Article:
If you find yourself sipping on a cup of tea in the morning or whipping up a matcha latte mid-afternoon, you’re not alone.
It is estimated that over 159 million Americans consume tea every day. And, no doubt, some of those tea-drinkers are in it for more than just the delicate flavor.
There are four main kinds of tea: black, green, oolong, and white, not including herbal options.
And while they all offer certain health benefits, green tea is often the tea of choice for the health-conscious crowd.
Here, let’s break down how exactly green tea got its status as a veritable health hero and why.
Health benefits of green tea
Everyone knows that green tea is good for you, but why? What exactly can this bittersweet liquid do for you? Apparently, a lot.
Here are the top reasons you should be sipping green tea every day:
It features strong antioxidants
It may relieve inflammation
Many experts now believe that inflammation is at the root of almost all chronic diseases, from cardiovascular disease to cognitive decline.
It may reduce the risk of heart disease
A study conducted on Japanese men and women found that those who drank green tea had a decrease in cardiovascular disease risks.
It may reduce complications from diabetes
Research shows green tea can improve insulin sensitivity7, protect pancreatic cells from further damage, and decrease inflammation, all benefiting those at risk for or already diagnosed with diabetes.
However, one study published in Asia Pacific Journal of Clinical Nutrition found that women who ate a high rice diet who also drank seven or more cups of green tea a day had a lower risk of diabetes9 than those who did not drink green tea, suggesting a protective effect.
It may help rev up your metabolism
It may help improve brain function
Other studies have found that the combination of polyphenols and caffeine in green tea can influence psychopathological symptoms and help reduce anxiety, improve alertness, and brain function14 in healthy adults.
It may help prevent and treat some cancers
While research has yielded mixed results, and thus, is still preliminary in nature, the antioxidants in green tea, specifically the catechin EGCG15, has shown benefits for reducing metastasis and improving outcomes for cancers of the breasts, lungs, colon, skin, and others.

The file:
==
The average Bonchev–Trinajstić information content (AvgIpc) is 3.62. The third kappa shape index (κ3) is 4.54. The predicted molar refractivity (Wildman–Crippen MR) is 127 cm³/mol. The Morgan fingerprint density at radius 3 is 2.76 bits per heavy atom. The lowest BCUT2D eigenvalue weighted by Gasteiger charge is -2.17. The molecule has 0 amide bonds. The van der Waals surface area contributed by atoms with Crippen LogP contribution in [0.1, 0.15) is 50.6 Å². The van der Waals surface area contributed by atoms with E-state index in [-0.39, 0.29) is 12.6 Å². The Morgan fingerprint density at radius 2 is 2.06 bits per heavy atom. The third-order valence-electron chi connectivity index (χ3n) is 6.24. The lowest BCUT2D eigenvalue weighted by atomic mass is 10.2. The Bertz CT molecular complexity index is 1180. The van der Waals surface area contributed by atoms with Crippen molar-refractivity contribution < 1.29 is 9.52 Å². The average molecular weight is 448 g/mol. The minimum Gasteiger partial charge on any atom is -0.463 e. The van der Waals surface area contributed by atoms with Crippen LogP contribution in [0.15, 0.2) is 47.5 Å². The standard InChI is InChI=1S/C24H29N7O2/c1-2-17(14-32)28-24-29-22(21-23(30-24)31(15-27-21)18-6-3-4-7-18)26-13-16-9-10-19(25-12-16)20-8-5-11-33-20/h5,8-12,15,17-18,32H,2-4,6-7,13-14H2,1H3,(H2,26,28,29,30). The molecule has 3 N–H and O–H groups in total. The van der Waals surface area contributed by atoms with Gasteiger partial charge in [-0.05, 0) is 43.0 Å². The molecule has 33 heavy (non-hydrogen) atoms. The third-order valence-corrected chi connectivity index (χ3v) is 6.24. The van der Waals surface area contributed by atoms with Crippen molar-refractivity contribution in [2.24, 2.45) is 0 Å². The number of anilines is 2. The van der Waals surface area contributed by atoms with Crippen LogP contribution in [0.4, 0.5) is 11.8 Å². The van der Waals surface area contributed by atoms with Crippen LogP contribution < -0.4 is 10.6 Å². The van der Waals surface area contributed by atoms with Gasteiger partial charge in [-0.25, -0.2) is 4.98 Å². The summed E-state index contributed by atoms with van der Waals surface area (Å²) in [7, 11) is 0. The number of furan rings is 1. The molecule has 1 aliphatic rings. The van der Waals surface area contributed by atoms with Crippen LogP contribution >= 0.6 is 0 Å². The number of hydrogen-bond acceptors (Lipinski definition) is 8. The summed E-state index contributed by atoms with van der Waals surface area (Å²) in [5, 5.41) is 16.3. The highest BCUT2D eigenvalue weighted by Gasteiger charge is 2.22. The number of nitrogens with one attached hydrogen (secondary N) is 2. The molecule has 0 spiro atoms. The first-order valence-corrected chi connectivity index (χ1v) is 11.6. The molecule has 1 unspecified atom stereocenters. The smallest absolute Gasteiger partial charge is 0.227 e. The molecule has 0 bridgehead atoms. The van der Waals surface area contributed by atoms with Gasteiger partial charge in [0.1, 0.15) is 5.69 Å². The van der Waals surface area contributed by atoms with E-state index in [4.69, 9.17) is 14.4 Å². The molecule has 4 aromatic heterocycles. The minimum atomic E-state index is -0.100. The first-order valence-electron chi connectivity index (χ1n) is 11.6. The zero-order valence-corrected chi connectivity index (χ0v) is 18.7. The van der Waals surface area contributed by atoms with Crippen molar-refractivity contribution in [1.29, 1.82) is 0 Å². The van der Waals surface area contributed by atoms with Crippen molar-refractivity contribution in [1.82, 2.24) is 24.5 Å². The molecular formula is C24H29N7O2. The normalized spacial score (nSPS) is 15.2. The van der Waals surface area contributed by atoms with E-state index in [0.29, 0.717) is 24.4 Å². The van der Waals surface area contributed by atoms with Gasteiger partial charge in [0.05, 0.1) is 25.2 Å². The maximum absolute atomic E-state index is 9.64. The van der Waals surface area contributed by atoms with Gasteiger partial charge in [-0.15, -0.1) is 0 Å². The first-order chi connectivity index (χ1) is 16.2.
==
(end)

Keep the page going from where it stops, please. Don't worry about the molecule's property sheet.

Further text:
While much more research is needed in order to consider green tea a viable treatment, it might be beneficial to get brewing.
It may benefit oral health
It may help physical and mental performance
The small amounts of caffeine in green tea confer some benefits, too.
Similar to white and oolong tea, green tea has about 25 to 35 mg of caffeine per cup.
For reference, a cup of coffee contains around 95 mg caffeine or more depending on brewed strength. Which means you can get enough to improve mental and physical performance, without going overboard on caffeine.
One study found that over a period of 10 weeks, endurance exercise performance improved by 24% in individuals who took green tea extract.
Green tea vs. matcha: A comparison
Green tea is available as loose-leaf or bagged tea, as green tea extract in powder or capsules, or as Matcha powder.
Matcha is essentially green tea powder but differs from brewed green tea in that the tea leaves are covered prior to harvest, yielding a more concentrated flavor and higher caffeine and antioxidant levels.
Who shouldn't drink green tea
While there are tons of reasons to drink green tea, there are a few to avoid it, as well.
Those who are allergic or sensitive to caffeine may need to limit or avoid green tea consumption.
Also, the caffeine and tannins in coffee and tea can reduce iron absorption, especially plant-based iron. Therefore, those diagnosed with or at risk for anemia may need to reduce or avoid coffee and tea intake.
Always check the source of your tea. If not responsibly or organically grown, it can contain chemicals and metals from the soil it was grown in.
How much green tea should you drink?
While there isn't enough sufficient evidence on the exact number of cups to drink per day, 2-4 cups of green tea per day seems to be the optimal amount to reap the most benefits.
Always consult with your doctor if you are sensitive to large amounts of caffeine or are unsure how much tea you should consume daily.
Editor's Note: This article was originally published on June 30, 2012. A previous version of this article indicated that green tea can improve mental clarity in individuals. We have since clarified that statement to indicate that green tea can influence psychopathological symptoms and help reduce anxiety, which, in turn can help improve mental clarity in healthy individuals.
Natalie is a registered dietitian nutritionist with a passion to help others live their best life through food, fitness, safer beauty and a healthy lifestyle. She has expertise with a variety of diets and diseases and believes that there is no one-size-fits-all approach for health. Natalie consults for various organizations, like Apple, Inc., healthline.com, Head Health, Inc., and others, providing medical review, recipe and video creation, program development and delivery, seminars, and other services. She has also advocated for personalized functional nutrition and nutrigenomics-based lifestyle changes through her private practice Nutrition By Natalie since 2007. Natalie graduated from Stephen F. Austin State University with a Bachelor of Science in Food, Nutrition and Dietetics, and went on to pursue her graduate dietetic internship to become an RDN through Marywood University in Pennsylvania.
Natalie loves spending time with her husband and three children in the kitchen, garden and in nature. She is a foodie at heart and loves most cuisines, but especially spicy Indian and Thai.